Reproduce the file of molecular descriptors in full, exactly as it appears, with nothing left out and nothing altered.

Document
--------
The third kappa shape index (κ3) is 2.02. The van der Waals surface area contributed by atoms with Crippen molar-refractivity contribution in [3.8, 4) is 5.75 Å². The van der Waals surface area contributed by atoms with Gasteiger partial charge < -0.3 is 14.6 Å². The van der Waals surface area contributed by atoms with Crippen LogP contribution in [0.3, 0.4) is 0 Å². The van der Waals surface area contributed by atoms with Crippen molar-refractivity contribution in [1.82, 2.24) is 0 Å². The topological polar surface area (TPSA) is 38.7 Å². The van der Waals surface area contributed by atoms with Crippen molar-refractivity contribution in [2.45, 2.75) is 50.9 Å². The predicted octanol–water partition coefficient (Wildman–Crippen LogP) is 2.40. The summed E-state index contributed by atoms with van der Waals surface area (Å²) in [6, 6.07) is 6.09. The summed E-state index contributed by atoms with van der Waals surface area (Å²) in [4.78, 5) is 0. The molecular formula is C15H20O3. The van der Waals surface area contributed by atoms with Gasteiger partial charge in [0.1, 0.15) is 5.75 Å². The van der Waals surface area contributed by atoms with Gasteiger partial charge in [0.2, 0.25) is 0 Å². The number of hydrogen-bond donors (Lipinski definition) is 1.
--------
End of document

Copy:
The third kappa shape index (κ3) is 2.02. The van der Waals surface area contributed by atoms with Crippen molar-refractivity contribution in [3.8, 4) is 5.75 Å². The van der Waals surface area contributed by atoms with Gasteiger partial charge < -0.3 is 14.6 Å². The van der Waals surface area contributed by atoms with Crippen LogP contribution in [0.3, 0.4) is 0 Å². The van der Waals surface area contributed by atoms with Crippen molar-refractivity contribution in [1.82, 2.24) is 0 Å². The topological polar surface area (TPSA) is 38.7 Å². The van der Waals surface area contributed by atoms with Crippen molar-refractivity contribution in [2.45, 2.75) is 50.9 Å². The predicted octanol–water partition coefficient (Wildman–Crippen LogP) is 2.40. The summed E-state index contributed by atoms with van der Waals surface area (Å²) in [6, 6.07) is 6.09. The summed E-state index contributed by atoms with van der Waals surface area (Å²) in [4.78, 5) is 0. The molecular formula is C15H20O3. The van der Waals surface area contributed by atoms with Gasteiger partial charge in [0.1, 0.15) is 5.75 Å². The van der Waals surface area contributed by atoms with Gasteiger partial charge in [0.2, 0.25) is 0 Å². The number of hydrogen-bond donors (Lipinski definition) is 1.